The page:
Invasion patterns of Pinus pinaster in south-west Australia in relation to fire, vegetation type and plantation management
Forest Ecology and Management
Centre for Ecosystem Management / School of Science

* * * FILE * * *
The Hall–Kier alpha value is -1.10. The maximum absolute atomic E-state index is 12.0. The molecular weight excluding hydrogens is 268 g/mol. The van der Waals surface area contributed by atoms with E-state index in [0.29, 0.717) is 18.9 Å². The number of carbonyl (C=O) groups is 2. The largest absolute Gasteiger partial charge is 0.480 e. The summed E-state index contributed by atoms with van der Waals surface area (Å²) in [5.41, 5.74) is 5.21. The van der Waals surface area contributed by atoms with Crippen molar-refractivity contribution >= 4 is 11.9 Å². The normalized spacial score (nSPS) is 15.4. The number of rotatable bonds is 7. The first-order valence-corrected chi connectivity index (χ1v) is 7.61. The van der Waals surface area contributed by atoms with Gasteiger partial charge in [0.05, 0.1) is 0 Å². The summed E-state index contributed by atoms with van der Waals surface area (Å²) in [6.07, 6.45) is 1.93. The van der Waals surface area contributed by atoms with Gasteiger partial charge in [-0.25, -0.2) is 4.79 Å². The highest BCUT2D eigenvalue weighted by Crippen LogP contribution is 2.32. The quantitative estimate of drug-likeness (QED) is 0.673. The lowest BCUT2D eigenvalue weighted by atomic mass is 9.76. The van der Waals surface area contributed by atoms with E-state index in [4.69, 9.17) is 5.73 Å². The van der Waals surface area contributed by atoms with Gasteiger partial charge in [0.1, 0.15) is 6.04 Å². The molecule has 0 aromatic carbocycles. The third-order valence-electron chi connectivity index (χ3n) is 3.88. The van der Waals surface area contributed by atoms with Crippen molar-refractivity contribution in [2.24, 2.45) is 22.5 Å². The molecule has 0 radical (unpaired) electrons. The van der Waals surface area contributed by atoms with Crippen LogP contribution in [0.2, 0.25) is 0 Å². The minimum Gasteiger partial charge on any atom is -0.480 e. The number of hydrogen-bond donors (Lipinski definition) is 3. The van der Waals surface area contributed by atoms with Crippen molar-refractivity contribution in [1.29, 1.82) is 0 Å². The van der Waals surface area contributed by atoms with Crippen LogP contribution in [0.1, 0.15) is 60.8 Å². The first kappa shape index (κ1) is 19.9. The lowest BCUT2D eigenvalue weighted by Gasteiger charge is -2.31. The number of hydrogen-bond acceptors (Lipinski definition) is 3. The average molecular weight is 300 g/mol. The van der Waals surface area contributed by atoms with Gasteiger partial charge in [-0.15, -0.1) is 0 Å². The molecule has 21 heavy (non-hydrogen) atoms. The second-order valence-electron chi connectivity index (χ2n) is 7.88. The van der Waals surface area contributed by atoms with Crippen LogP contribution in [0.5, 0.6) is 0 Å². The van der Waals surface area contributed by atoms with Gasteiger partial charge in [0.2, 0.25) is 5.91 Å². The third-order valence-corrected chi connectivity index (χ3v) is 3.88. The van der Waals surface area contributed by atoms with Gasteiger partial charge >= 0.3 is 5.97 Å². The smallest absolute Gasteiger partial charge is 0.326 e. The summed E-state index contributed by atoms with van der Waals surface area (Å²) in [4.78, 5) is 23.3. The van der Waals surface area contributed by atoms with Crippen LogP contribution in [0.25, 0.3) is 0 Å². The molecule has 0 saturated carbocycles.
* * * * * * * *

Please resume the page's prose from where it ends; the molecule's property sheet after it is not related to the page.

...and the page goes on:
Pinus pinaster is a common plantation species in many Mediterranean-climate regions of the world and has become invasive in several of these, but little is known about its invasive potential, with no studies regarding its invasion potential and patterns being carried out in Australia. It has been widely planted over many decades in the Perth region of southwest Australia. Here we used plots to measure the density, size and approximate age of P. pinaster wildings in native vegetation adjacent to pine plantations and in areas of cleared plantations. Results demonstrated that densities of P. pinaster wildings were highest at edges and varied widely with vegetation type, being much greater in dense, wetland vegetation compared to more open sclerophyllous woodlands, which was contrary to that experienced in other regions. Wilding regeneration following clearing was also highly variable. Local populations of black cockatoos, which fell cones to ground for feeding, are likely to have contributed to low levels of spread into native bushland by curtailing wind dispersal of seeds from tree canopies, as well as providing an ample seed source for regeneration of wildings at cleared sites. Wildfires, which can lead to mass regeneration of P. pinaster elsewhere, did not promote spread of wildings into adjoining bushland, but did enhance wilding densities in wetland vegetation within the plantation matrix. © 2020 Elsevier B.V.